The Missouri Senate is considering legislation to empower parents to have more control over the education of their children. This includes important efforts like charter school expansion and scholarships to low income or special needs students to flee school districts that are not meeting their needs.
These efforts threaten the monopoly that exists in public education, but if schools are doing a good job meeting the needs of local children, there should be little to no negative impact. This is critical, it takes a large critical mass of very unsatisfied parents to create a Charter School.
We have great schools in our area, but that is not the case for everyone. Some Missouri families are trapped in education systems based on their zip codes and because of financial challenges, they cannot move out of the neighborhood. The consequences of Missouri’s failing districts, particularly those in our state’s urban core, are costing all of us. Imagine the talent that is not being developed in these systems in addition to the human costs. An unskilled workforce, overflowing prison systems and social welfare programs are all growing burdens on Missouri taxpayers.
When a senior in high school cannot read or write, their career path is often very difficult.
COVID highlighted a huge disparity between those families that could afford education options and those that could not. When many public schools failed to reopen their classrooms, it caused a need to get creative to help parents get caught up.
Two proposals that I believe deserve full consideration are Missouri Empowerment Scholarship Accounts (ESAs) and charter school expansion.
First, in an ESA program, Missouri taxpayers give to a scholarship entity and receive a benevolent tax credit. The scholarship entities then accept applications from children in a school district not meeting their needs. Priority is often given to poor students and those with special needs. To qualify, students must be currently enrolled in a public school and wanting to go to a different district, charter, private setting. The state will not be providing scholarships to students already in private schools.
The state’s financial responsibility for the program, through tax credits, is funded by General Revenue. It is not financed by the state’s foundation formula (which is funded at 100%) that provides funding for public schools. These tax credit scholarship programs actually save the K-12 education system money. This is because every dollar going to Jefferson City as general revenue, about 32 cents won’t reach K-12 schools. But every child going onto the scholarship program will directly save K-12 the entire amount based on the state adequacy target.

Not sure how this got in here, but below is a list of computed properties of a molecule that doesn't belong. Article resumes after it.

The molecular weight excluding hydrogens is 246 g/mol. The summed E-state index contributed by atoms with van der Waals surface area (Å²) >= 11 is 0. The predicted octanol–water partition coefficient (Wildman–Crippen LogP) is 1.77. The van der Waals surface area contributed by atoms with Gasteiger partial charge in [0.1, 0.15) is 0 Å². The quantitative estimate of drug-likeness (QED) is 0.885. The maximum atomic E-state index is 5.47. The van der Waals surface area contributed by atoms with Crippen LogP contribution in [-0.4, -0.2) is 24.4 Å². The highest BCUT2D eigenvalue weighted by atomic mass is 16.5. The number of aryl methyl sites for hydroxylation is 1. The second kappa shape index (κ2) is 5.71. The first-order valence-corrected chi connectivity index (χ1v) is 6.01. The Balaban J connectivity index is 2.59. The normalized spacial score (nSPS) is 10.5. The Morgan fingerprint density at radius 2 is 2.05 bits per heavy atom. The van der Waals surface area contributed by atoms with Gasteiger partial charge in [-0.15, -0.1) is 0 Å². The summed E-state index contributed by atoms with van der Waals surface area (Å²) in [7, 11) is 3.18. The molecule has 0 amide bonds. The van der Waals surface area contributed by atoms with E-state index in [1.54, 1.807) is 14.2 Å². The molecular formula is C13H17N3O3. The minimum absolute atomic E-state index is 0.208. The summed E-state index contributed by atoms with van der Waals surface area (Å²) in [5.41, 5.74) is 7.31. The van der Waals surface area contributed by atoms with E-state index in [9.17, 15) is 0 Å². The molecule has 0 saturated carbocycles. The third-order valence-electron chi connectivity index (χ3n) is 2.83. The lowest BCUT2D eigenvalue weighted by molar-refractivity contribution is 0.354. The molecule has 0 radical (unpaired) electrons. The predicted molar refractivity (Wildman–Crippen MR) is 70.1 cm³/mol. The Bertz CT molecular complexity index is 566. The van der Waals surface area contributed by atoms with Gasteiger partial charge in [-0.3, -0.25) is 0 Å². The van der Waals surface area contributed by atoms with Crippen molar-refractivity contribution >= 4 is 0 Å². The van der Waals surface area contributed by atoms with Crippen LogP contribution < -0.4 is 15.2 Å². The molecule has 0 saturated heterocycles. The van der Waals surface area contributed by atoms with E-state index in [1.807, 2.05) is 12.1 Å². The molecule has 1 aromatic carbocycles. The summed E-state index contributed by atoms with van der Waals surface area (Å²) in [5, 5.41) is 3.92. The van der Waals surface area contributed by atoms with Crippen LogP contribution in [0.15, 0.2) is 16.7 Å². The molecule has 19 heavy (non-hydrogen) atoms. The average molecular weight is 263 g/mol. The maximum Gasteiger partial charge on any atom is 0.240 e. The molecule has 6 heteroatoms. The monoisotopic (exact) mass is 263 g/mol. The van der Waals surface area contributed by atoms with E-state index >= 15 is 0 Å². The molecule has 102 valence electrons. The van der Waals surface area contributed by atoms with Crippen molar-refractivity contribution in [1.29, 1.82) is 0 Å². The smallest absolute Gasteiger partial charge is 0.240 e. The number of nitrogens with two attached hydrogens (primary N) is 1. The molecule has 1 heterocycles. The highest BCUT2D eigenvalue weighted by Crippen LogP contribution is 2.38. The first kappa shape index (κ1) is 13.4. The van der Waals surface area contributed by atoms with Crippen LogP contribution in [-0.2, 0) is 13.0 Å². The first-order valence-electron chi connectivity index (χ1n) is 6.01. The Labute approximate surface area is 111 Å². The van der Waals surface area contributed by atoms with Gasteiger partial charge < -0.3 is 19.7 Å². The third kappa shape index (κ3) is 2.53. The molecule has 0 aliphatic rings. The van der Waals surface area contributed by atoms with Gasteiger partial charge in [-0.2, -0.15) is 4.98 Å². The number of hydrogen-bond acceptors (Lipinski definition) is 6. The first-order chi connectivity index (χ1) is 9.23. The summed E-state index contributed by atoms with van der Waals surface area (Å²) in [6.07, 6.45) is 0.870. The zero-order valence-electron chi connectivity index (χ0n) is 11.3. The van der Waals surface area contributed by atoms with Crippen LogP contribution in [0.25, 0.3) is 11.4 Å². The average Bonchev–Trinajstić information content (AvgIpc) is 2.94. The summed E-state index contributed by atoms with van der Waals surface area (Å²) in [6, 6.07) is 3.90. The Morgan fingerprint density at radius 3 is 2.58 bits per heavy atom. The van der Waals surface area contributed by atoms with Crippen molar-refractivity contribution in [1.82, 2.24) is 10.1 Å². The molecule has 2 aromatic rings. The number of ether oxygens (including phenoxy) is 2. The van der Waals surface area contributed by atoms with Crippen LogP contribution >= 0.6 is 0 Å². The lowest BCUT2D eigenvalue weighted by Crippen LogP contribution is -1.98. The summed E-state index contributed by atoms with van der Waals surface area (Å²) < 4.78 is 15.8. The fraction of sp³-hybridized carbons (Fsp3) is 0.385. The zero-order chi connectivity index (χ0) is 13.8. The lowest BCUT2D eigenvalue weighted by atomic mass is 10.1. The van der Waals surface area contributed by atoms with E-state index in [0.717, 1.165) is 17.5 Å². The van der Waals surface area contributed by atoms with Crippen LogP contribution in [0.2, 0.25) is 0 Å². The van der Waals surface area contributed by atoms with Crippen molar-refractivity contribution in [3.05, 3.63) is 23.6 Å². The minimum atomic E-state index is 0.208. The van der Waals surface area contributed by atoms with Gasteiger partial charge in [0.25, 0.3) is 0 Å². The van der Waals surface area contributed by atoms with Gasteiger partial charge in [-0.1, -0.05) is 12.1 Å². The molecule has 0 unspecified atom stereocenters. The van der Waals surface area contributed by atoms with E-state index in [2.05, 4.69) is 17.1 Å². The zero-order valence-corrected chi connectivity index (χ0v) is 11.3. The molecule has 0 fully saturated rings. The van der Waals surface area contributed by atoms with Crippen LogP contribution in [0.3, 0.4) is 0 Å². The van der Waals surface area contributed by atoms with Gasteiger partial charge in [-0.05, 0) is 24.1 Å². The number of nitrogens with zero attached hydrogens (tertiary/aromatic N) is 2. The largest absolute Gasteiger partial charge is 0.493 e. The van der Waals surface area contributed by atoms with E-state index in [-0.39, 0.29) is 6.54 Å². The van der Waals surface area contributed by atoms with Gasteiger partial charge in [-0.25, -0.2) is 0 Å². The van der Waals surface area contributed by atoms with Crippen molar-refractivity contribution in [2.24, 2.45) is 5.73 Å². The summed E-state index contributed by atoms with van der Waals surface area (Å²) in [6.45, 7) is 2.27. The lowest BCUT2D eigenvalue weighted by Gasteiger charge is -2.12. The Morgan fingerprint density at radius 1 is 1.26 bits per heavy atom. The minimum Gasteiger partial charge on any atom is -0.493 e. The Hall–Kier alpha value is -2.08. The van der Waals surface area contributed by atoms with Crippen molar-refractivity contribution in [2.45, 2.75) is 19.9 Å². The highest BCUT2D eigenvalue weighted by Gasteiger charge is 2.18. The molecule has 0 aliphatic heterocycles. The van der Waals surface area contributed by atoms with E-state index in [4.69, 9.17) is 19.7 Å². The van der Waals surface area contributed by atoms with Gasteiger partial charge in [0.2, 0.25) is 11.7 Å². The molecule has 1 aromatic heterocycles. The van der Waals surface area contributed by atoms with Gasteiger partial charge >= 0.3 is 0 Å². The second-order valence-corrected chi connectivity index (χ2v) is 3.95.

Students will be tested each year to ensure their education outcomes are improving and families will be surveyed to ensure the program is meeting the family’s needs. Graduation rates and college attendance will be tracked as well.
Second, Charter School Expansion will allow charter schools to exist outside of the current geographic limits of St. Louis and Kansas City. A new charter school has just opened in St. Louis County, due to the chronic failure of the Normandy School District.
Charter Public Schools allow flexibility when it comes to the regulatory burdens on our education system. They are still held to the same accountability standards as their district counterparts. Their education delivery tends to be more innovative as well. In St. Louis and Kansas City, around 40% of students are enrolled in charter public schools. Charter schools typically outperform the local nearby school building, but not all charter schools are high performers. However, unlike district schools, when a charter school fails, it is closed.
In the future, parental pressure for educational options will increase dramatically if Missouri districts accept changes to curriculum some states are planning. Gender identity and critical race theory will drive many traditional values families out of the public schools.
I am a big believer in competition and the free market. If our school districts are doing a good job, they will not need to worry about losing students. When parents have options for their children, that means schools have to compete for kids and that makes things better for everyone.